Everyone suggesting the use of the `f`

string format code is implicitly assuming that it's okay to fix the number of digits after the decimal point. That seems like a very shaky assumption to me. However, if you don't make that assumption, there is no built-in mechanism to do what you want. This is the best hack I came up with when faced with a similar problem (in a PDF generator -- numbers in PDF can't use exponential notation). You probably want to take all the `b`

s off the strings, and there may be other Python3-isms in here.

```
_ftod_r = re.compile(
br'^(-?)([0-9]*)(?:\.([0-9]*))?(?:[eE]([+-][0-9]+))?$')
def ftod(f):
"""Print a floating-point number in the format expected by PDF:
as short as possible, no exponential notation."""
s = bytes(str(f), 'ascii')
m = _ftod_r.match(s)
if not m:
raise RuntimeError("unexpected floating point number format: {!a}"
.format(s))
sign = m.group(1)
intpart = m.group(2)
fractpart = m.group(3)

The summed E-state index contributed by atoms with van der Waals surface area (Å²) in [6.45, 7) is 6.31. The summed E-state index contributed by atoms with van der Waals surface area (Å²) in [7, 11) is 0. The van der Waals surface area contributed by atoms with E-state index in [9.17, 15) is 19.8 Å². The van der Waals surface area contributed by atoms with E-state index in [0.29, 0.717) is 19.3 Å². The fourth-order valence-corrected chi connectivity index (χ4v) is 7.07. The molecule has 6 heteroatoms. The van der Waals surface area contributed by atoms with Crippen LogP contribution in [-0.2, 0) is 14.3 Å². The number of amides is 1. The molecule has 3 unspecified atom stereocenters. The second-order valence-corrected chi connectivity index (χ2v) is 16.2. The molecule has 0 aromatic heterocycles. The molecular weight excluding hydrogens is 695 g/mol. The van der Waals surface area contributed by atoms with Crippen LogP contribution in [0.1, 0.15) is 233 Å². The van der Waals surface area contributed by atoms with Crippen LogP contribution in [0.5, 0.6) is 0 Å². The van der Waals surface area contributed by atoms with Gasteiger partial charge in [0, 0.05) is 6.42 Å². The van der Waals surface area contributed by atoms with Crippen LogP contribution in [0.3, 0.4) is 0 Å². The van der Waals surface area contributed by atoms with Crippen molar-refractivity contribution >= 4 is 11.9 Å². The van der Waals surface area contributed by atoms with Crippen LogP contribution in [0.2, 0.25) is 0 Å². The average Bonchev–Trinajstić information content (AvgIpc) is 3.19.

exponent = m.group(4)
if ((intpart is None or intpart == b'') and
(fractpart is None or fractpart == b'')):
raise RuntimeError("unexpected floating point number format: {!a}"
.format(s))
# strip leading and trailing zeros
if intpart is None: intpart = b''
else: intpart = intpart.lstrip(b'0')
if fractpart is None: fractpart = b''
else: fractpart = fractpart.rstrip(b'0')
if intpart == b'' and fractpart == b'':
# zero or negative zero; negative zero is not useful in PDF
# we can ignore the exponent in this case
return b'0'
# convert exponent to a decimal point shift
elif exponent is not None:
exponent = int(exponent)
exponent += len(intpart)
digits = intpart + fractpart
if exponent <= 0:
return sign + b'.' + b'0'*(-exponent) + digits
elif exponent >= len(digits):
return sign + digits + b'0'*(exponent - len(digits))
else:
return sign + digits[:exponent] + b'.' + digits[exponent:]
# no exponent, just reassemble the number
elif fractpart == b'':
return sign + intpart # no need for trailing dot
else:
return sign + intpart + b'.' + fractpart
```